Local commitments relaxed for Lancashire, Manchester and Solent TV channels
Ofcom has allowed three local TV channels to adjust their local programme commitments in a bid to enable more flexibility in what they can show.
The channels, serving Lancashire, Manchester and the Solent area, will be allowed to show less local programming than originally promised in their licence applications, with some other requirements made more flexible to facilitate changes to the schedules.
The move by Ofcom will see That's Manchester required to broadcast 49 hours a week of local programming during its second and third years of operation, instead of the 52.5 hours a week previously agreed upon. The channel will be required to devote 22.5 hours per week to local news and current affairs, which remains much higher than ITV's regional requirements.
That's Lancashire will now be required to broadcast 17.5 hours of local news and current affairs programming, down from the 22 hours originally promised for the second and third year of operations. The number of repeats of local programming it needs to show will also be reduced from 79.5 hours a week to 48.75 hours.
That's Solent has seen its obligations to show repeats of local programming abolished. The channel, with which Esther Rantzen was once involved with, has also been allowed to reduce its commitment to consumer affairs, with the obligation to have at least one programme per week covering consumer issues changed to a broader commitment to showcase consumer issues on the channel each week.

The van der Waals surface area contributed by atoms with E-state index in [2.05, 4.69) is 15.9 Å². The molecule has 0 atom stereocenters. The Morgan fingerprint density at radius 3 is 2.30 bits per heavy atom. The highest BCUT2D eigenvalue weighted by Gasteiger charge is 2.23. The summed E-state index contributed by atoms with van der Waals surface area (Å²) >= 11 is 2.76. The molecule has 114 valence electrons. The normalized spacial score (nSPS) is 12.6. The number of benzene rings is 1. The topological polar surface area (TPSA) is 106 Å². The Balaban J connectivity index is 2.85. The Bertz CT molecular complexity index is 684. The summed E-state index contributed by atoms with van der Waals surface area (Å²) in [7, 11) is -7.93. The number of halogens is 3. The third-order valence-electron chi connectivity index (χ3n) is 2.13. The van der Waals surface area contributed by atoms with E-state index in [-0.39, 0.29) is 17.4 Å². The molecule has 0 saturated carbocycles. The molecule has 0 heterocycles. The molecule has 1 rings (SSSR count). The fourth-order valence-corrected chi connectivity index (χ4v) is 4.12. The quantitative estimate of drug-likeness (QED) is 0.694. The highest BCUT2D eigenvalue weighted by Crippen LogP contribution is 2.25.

Approving the requests from the local TV operator, Ofcom said that the changes would not represent "a departure from the character of each of these services".
Of That's Manchester, Ofcom said the channel would still provide a high volume of local programming. That's Lancashire promised not to use the extra flexibility afforded by the changes for teleshopping or gambling in prime-time. That's Solent also promised not to show teleshopping or gambling during peak hours. The channel, which serves audiences in the Southampton, Portsmouth and Isle of Wight areas is still required to maintain its current first-run local output.
All three channels are carried on Freeview & YouView channel 7 in their local areas.
The changes are just the latest in a number of such requests to Ofcom from local TV operators where commercial realities and viewing figures have exposed original commitments to produce and show extensive amounts of local TV programming as being financially and operationally unviable. The most successful local TV stations have begun pooling programmes and formats with some of the stronger local operators taking over struggling channels.
Full details of the approved changes have been published on the Ofcom website.
Article (C) a516digital 2016.